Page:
"The Sacraments...are 'big medicine and strong magic'; objective efficacy, which cannot be further analyzed". C S Lewis: Letters to Malcolm.
In his seeking to clarify aspects of the nature of God's work of grace amongst us, Paul reaches a point where he says that the Lord's ways - His wisdom and knowledge - are realms which truly prove to be unsearchable and inscrutable to us (Romans 11:33). When it comes to such riches as our redemption, we are left truly staggered when we properly comprehend its heights and depths - the one who made all things and who holds them together becoming flesh to hang in crucifixion upon the tree to deliver us from sin and death, it is indeed, as the hymn says 'mystery all'.
There are other 'mysteries' which issue from this same treasury of the Godhead's grace.
Recently, I was attending a study group where the topic of discussion was the Lord's Supper, and the usual Evangelical approach to the matter (the table being a symbolic commemoration of Christ's death) was expressed. I quickly found myself thinking "and...", because whilst I see that as part of what it's about, I don't think it tells the whole story of what goes on.
As the evening progressed, we were invited to discuss the matter in groups, and I found myself somewhat uncomfortable, because the "and' in my head wasn't going away or being addressed. I turned to 1 Corinthians 10 and read verses 1-4, and asked how that slotted into a purely commemorative approach to the supper. Paul tells us here we eat of 'the same spiritual food and drink' as they did in the wilderness - Christ, who was present in their midst as a rock. It's not an easy passage to unpack, but it's clear from the incidents recorded for us in Exodus 17 and Numbers 20 that this 'rock' (which, according to Paul, followed them and would become a name for God) was struck to give them water (something which only needed to be done once - when Moses did this a second time, He was told as a result of doing so that he would not enter the promised land) - so the people were fed by heavenly bread (manna) and waters.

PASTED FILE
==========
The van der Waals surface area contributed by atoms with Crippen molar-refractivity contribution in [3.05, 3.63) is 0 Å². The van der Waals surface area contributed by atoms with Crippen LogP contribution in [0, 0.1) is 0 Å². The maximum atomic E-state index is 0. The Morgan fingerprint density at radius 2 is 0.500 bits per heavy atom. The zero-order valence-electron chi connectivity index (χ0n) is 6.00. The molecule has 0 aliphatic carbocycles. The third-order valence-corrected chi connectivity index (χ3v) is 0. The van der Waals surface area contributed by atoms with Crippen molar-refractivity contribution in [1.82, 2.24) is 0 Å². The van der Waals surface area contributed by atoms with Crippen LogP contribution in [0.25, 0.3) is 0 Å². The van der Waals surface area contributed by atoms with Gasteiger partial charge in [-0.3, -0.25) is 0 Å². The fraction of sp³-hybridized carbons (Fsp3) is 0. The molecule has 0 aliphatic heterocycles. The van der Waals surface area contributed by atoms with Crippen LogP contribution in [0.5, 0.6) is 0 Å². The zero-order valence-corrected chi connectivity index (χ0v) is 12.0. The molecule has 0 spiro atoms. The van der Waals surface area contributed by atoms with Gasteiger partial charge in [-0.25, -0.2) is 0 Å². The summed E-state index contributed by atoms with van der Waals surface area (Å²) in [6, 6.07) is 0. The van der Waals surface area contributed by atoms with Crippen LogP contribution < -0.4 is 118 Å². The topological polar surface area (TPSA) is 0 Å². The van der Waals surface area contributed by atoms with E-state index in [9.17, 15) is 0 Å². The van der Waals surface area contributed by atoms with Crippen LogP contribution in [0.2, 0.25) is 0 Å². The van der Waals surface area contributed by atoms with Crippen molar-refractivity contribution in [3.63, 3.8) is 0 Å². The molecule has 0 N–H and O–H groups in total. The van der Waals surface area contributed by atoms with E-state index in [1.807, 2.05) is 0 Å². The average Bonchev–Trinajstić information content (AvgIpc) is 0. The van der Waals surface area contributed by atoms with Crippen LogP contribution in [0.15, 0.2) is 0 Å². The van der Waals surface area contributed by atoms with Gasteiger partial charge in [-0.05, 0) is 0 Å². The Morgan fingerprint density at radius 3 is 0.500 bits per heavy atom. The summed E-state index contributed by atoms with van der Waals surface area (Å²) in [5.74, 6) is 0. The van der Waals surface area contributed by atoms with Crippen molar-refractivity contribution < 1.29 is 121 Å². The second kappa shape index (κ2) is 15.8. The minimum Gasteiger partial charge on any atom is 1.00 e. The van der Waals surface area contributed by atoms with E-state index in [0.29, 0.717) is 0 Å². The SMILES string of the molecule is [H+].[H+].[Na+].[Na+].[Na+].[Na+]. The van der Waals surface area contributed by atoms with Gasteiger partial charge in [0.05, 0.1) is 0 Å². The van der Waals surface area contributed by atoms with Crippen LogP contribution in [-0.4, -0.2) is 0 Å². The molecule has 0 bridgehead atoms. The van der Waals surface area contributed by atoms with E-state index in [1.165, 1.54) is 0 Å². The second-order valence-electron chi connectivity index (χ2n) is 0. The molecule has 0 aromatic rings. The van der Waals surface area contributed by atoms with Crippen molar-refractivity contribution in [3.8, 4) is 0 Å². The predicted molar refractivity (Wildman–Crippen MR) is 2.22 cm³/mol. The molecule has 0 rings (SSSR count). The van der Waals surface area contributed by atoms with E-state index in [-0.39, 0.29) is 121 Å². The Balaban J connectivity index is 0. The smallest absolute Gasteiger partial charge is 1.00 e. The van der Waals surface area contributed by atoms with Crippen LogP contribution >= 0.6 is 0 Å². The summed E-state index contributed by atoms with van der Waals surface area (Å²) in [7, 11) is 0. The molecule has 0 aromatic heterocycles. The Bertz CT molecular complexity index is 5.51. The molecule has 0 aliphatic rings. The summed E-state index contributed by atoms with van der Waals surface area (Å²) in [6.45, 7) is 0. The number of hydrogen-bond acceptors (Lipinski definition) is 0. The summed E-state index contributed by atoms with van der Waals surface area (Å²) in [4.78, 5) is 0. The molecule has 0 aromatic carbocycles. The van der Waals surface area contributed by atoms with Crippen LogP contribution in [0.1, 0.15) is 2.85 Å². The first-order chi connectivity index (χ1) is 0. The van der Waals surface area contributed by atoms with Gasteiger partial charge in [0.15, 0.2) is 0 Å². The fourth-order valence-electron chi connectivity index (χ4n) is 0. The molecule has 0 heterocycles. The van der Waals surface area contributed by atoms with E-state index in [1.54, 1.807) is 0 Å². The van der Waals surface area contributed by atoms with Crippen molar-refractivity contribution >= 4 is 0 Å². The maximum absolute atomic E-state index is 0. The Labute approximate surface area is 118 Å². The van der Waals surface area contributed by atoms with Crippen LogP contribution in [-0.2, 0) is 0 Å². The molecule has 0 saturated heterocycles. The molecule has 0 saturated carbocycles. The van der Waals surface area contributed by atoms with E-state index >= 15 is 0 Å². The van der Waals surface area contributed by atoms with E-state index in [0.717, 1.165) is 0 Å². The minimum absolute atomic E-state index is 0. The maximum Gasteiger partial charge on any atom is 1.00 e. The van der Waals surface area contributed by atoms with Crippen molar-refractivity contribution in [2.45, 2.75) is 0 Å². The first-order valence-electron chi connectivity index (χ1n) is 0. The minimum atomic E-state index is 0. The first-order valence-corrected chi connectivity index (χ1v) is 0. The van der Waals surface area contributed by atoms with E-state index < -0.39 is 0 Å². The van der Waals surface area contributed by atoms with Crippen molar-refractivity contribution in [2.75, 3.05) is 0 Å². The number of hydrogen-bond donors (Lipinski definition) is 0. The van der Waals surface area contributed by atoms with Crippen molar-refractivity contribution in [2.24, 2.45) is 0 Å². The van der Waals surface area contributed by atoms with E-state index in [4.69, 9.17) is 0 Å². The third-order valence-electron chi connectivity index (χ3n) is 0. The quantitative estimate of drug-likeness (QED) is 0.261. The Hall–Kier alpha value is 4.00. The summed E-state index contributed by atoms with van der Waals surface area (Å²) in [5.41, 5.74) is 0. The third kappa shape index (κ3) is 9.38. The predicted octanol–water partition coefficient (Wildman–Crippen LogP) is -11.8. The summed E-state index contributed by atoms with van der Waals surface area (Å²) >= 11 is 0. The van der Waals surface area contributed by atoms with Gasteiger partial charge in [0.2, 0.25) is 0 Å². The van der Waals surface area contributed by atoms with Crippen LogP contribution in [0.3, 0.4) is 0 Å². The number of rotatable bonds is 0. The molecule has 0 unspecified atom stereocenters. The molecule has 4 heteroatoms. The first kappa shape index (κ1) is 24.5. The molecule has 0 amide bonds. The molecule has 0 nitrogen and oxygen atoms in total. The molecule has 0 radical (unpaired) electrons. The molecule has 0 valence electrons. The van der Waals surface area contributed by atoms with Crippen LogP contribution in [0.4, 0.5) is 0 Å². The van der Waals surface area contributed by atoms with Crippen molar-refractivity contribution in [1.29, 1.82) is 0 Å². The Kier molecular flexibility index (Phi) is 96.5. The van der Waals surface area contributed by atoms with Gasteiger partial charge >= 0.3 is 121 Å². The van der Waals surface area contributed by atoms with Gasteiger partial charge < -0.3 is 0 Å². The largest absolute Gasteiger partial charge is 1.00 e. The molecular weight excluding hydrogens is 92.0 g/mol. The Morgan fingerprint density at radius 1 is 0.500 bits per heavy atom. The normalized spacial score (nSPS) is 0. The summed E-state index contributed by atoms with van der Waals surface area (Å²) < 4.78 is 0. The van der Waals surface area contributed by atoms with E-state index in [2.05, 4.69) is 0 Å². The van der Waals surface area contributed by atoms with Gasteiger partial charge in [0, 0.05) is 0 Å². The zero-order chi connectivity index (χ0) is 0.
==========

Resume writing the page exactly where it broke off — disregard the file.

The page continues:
Whilst the essential nature of these gifts to the children of Israel was, as Paul notes, spiritual, their material nature was also quite real - something they could touch, taste and handle - not only in the tabernacle, but in their common life (which, I suspect, says a great deal about the actual value and realm of true holiness), and it was amidst their daily needs that they were to eat and drink of these heavenly gifts.
The question, then, is when it comes to the Lord's Supper (which is where Paul goes in his discussion in 1 Corinthians 10 (- see 16-18), why would we only look upon it as a memorial or symbolic, or something generally external to our deepest needs - to feed upon the life which comes from the living throne of the Lamb?
God's intention in Eden was not only for us to eat of any tree of the garden, but to surely eat of the fruit of the tree of life, which is why we find this tree and its waters thriving at the very heart of the throne city of the new creation (Revelation 22). Christ invites us to come and drink of these waters to partake of His life (22:17), to invite Him to come and fellowship with us, not only in heavenly places, but here, on earth, in this present world. Surely, as Paul is showing us, this is where we evidence the shocking yet true significance of God with us - that in this world, at this moment, God is amongst us, meeting us through the life given to the world in His incarnation and death, and that truly changes everything.